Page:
The introduction of the Erasmian pronunciation in 1528 had two dire consequences: Greek was divided into ancient and modern, and the pronunciation applied made impossible the detection of many communicatory aspects and obscured many critical texts. Based on morphological and syntactical analysis, Chrys C. Caragounis argues for the relevance of later Greek (up to Neohellenic) for the interpretation of the New Testament.
Here we have to do with an impressive work, whereby it is hoped that New Testament scholars will open their eyes to important but neglected aspects of the language of the New Testament and that this will broaden their linguistic horizon.
—Peter van der Horst, professor emeritus, Utrecht University
This highly readable survey is a veritable mine of information and detailed scholarship and is to be highly recommended to all scholars of the Greek New Testament.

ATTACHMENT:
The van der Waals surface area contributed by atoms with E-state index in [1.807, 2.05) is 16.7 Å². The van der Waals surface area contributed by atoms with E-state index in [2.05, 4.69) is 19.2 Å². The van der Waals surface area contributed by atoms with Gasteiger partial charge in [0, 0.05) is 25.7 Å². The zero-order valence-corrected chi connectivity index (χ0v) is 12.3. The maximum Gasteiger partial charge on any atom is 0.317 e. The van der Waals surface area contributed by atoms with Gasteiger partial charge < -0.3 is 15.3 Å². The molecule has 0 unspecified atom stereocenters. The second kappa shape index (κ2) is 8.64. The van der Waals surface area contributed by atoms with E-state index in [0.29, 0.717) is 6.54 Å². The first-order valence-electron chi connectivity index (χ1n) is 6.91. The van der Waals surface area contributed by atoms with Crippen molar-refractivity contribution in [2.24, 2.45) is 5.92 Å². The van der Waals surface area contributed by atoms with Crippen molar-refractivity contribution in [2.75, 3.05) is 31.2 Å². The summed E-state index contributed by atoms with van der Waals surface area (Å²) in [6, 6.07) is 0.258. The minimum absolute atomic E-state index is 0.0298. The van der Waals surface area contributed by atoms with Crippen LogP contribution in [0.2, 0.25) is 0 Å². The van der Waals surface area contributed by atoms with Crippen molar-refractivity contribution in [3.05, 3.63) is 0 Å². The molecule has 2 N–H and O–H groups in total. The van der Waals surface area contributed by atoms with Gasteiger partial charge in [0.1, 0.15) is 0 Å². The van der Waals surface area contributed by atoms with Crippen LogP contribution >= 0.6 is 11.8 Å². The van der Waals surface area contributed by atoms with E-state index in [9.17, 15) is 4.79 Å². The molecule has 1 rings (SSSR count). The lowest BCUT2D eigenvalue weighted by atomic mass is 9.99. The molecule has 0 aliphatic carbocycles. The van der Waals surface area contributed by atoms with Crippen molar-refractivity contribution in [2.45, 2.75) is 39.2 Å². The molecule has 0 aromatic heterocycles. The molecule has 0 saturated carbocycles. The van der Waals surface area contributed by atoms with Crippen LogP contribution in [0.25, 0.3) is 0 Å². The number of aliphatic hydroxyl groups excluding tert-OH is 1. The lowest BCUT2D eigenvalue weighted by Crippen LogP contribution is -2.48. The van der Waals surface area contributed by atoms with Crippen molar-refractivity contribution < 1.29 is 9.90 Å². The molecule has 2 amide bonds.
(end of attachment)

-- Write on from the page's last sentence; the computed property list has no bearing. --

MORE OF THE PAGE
—J. Keith Elliott, professor emeritus, University of Leeds
In the Logos edition, this volume is enhanced by amazing functionality. Important terms link to dictionaries, encyclopedias, and a wealth of other resources in your digital library. Perform powerful searches to find exactly what you’re looking for. Take the discussion with you using tablet and mobile apps. With Logos Bible Software, the most efficient and comprehensive research tools are in one place, so you get the most out of your study.